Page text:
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  1. #45
    Join Date
    Sep 2012
    Location
    Los Angeles
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    4,279
    A lot of the 'arguments' about fetal imaging / doppler suffer from reverse causation, or just plain misinformation (like the shock wave-force needed to physically displace anything on the molecular level within the baby). The sad, sad 'argument' I have seen most oftenly cited goes something like this:

    "Did you know babies subject to repeated ultrasounds during pregnancy are 10 times more likely to be born with serious birth defects!"

    Sounds ominous. However, the reason these babies are getting weekly ultrasounds to monitor their growth, amniotic fluid levels, heart function, neural tube defects, renal agenesis, etc etc etc is *because* they have been diagnosed with a problem antenatally, and/or the mother had ongoing health concerns necessitating frequent monitoring of the baby. They have it totally backwards-- the ultrasound/heartbeat measurement is not the cause of their birth defects, but the birth defects cause them to get multiple ultrasounds.

    Emma, I have my suspicions about why that particular group of women would be uninterested in buying a $50,000 machine, paying several thousand dollars to be trained in its use and attending a year of classes to be certified therein, and admitting that there can be pregnancy complications and/or congenital anomalies, placental problems, etc that would necessitate its use-- runs a bit counter to the "trust birth" "you don't need no fancy money-grubbing doctors" philosophy.

    In answer to your specific question, fetoscopes are extremely poor substitutes for a doppler. They are basically stethoscopes and if the baby is positioned remotely suboptimally, you won't hear a blessed thing. Even if you do, it's extremely difficult to mentally calculate heartrate variability and reactivity when you're just counting along.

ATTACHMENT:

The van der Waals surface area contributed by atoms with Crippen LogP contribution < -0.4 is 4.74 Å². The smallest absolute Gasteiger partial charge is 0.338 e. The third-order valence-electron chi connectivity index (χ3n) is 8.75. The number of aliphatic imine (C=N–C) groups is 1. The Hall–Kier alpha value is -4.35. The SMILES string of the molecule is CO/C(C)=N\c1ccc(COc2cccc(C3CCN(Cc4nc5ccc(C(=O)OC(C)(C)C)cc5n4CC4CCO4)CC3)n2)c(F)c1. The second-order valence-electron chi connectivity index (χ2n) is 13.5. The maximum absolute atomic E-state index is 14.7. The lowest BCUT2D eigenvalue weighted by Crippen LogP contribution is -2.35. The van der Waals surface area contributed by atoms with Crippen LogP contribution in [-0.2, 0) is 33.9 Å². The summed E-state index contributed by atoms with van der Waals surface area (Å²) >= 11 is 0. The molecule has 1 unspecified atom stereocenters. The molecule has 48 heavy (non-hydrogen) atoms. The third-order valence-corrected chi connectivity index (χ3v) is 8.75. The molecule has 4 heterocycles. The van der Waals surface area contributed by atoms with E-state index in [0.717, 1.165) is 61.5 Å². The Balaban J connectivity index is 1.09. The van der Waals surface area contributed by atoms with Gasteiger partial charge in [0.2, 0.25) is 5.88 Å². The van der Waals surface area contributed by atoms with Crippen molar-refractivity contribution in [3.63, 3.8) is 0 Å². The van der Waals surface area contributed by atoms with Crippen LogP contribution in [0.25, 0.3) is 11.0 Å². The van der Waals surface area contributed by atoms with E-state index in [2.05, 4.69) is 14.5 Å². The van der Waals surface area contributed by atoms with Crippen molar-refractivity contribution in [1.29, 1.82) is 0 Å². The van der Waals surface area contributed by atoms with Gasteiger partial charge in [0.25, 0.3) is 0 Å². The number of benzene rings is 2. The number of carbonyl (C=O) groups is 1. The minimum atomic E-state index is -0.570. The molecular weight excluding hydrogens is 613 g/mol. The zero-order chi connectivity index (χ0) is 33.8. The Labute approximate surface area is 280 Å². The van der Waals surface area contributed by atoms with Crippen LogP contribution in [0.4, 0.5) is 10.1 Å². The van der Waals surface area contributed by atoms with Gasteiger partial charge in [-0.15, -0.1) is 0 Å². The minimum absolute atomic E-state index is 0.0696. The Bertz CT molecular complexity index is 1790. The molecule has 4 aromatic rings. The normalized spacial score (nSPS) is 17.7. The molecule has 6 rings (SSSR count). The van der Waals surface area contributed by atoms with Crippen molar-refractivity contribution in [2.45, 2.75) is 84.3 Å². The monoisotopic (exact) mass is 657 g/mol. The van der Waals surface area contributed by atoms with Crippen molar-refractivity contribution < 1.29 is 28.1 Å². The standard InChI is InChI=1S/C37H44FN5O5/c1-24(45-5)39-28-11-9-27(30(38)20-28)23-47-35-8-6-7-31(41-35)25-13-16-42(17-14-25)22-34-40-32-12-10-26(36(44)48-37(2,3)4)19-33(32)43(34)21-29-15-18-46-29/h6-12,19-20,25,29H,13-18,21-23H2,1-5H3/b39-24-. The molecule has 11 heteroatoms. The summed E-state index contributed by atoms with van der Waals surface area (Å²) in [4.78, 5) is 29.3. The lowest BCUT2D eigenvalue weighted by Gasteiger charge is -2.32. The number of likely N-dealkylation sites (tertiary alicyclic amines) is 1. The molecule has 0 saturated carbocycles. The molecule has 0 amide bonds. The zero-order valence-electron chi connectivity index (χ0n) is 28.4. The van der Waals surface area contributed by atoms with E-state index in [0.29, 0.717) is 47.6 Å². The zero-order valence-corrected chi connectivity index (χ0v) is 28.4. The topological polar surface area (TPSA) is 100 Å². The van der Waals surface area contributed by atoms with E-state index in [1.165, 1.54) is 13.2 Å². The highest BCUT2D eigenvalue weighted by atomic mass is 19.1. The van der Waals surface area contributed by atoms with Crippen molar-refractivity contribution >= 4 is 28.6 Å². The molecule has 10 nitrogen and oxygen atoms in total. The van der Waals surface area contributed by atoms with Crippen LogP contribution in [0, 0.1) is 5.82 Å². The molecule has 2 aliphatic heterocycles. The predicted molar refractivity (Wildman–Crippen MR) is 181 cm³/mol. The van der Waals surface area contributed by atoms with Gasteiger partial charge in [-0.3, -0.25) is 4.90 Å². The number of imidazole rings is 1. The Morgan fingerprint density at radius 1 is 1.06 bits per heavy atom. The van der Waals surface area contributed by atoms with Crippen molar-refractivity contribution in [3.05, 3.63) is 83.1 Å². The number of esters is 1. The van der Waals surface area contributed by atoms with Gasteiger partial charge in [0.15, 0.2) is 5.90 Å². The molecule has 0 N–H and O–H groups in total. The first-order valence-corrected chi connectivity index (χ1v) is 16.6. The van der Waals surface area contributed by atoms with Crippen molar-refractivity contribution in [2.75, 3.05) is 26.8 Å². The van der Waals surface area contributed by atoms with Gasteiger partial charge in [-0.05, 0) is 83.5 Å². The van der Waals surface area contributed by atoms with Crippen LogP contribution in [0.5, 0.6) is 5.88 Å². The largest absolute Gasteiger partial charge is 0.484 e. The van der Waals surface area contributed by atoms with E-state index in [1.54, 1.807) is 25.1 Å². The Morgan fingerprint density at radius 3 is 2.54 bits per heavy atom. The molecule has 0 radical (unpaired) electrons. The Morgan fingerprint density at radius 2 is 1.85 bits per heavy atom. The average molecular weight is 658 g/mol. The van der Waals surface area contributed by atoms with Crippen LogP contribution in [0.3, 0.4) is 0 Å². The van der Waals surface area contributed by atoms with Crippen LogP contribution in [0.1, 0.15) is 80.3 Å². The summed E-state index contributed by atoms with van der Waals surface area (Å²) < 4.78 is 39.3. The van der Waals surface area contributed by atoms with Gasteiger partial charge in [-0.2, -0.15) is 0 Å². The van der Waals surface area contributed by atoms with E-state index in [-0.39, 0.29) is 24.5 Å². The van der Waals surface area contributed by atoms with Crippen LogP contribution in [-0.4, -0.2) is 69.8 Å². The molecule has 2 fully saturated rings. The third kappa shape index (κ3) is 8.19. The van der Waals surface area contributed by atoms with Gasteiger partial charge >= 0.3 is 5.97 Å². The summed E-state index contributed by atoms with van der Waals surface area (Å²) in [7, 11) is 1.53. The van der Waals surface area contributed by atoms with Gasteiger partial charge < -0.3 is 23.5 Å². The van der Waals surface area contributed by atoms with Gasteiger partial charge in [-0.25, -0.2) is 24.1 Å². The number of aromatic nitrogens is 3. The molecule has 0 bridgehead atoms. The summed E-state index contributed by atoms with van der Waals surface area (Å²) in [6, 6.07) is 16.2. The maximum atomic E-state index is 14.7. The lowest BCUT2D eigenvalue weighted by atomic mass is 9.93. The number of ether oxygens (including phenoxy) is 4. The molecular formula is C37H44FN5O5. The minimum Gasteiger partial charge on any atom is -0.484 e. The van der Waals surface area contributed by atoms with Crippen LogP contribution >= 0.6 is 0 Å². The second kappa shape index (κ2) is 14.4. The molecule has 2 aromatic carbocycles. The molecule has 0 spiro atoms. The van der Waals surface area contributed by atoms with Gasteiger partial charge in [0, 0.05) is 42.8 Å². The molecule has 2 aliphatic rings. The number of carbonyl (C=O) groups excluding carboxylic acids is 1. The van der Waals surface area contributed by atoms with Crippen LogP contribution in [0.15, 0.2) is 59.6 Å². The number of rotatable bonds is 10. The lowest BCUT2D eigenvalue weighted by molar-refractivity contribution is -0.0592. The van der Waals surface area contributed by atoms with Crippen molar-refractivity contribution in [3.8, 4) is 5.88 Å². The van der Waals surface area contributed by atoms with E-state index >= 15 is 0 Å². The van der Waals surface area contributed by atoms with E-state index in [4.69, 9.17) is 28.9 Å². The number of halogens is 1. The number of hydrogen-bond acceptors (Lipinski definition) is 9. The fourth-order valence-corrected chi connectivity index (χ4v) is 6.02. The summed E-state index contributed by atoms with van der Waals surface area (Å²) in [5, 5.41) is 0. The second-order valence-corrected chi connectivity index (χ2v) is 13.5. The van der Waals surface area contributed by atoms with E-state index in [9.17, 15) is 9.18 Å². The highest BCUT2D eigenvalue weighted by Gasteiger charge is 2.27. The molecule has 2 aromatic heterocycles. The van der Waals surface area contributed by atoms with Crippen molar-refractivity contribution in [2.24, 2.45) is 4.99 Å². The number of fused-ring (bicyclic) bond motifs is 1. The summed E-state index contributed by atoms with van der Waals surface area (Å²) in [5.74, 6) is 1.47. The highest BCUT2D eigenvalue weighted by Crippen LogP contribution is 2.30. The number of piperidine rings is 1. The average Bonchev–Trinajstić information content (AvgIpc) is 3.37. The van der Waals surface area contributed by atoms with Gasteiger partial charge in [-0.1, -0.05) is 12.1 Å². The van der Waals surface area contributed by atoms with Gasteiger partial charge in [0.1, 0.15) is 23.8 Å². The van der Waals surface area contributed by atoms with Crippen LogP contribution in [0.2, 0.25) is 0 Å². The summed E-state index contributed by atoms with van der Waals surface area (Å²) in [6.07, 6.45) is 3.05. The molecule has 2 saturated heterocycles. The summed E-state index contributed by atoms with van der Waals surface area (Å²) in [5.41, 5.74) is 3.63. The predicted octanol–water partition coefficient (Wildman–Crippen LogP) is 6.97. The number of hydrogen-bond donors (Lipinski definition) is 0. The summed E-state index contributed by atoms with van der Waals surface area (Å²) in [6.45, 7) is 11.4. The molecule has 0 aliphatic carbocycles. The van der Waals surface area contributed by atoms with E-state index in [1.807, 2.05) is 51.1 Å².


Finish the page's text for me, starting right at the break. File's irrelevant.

And unfortunately your lay midwife friends are demonstrating their complete ignorance of the physics of electricity and magnetism (which is required for entry into medical school). A doppler is an ultrasound, but in handheld mode instead of producing a visual display it produces an aural one. It calculates based on the Doppler effect, or the Doppler shift, which is the change in the apparent frequency of a wave (an ultrasonic sound wave) as the target moves towards or away from the observer (the observer being the device itself). It is used widely to measure all sorts of vascular phenomena (I use them nearly daily to check out various blood vessels), since the heart will propel blood quickly towards the observer and then away as that blood flows on down the vessel.

    Doppler can have visual display as well-- again, I use cheapo ones which just make a sound as well as fancy ones that show me the color waveform of blood mixing in an aneurysm, or the upstroke and downstroke as blood flows through a semi-clogged artery, etc. Many applications. In obstetrics when you have your Level 1 sonogram (the anatomy scan) the tech uses visual doppler to image the four chambers of the heart and make sure the blood is flowing in the proper circuit.

    Again there is ZERO-- I repeat not a shred-- of evidence that ultrasonic waves "disturb," "move," "disequilibrate," any synonym you like anything on the molecular level in any tissue through which they pass, including that of a developing baby. This is simply grossly unfounded scaremongering.

    However, giving up on heartbeat checks and routine, detailed ultrasounds in pregnancy out of worry can have very serious consequences indeed. There are a great many fetal anomalies that, if diagnosed antenatally, can be successfully managed antenatally and/or corrected immediately after birth, assuming everyone is prepared. The importance of assessing placental sufficiency in late pregnancy cannot be overestimated, either, and that's done with a simple heartbeat check.
    Blade, MD

    XY: Antoine Raphael (3.1.2012)
    XX: Cassia Viviane Noor (11.30.2013)

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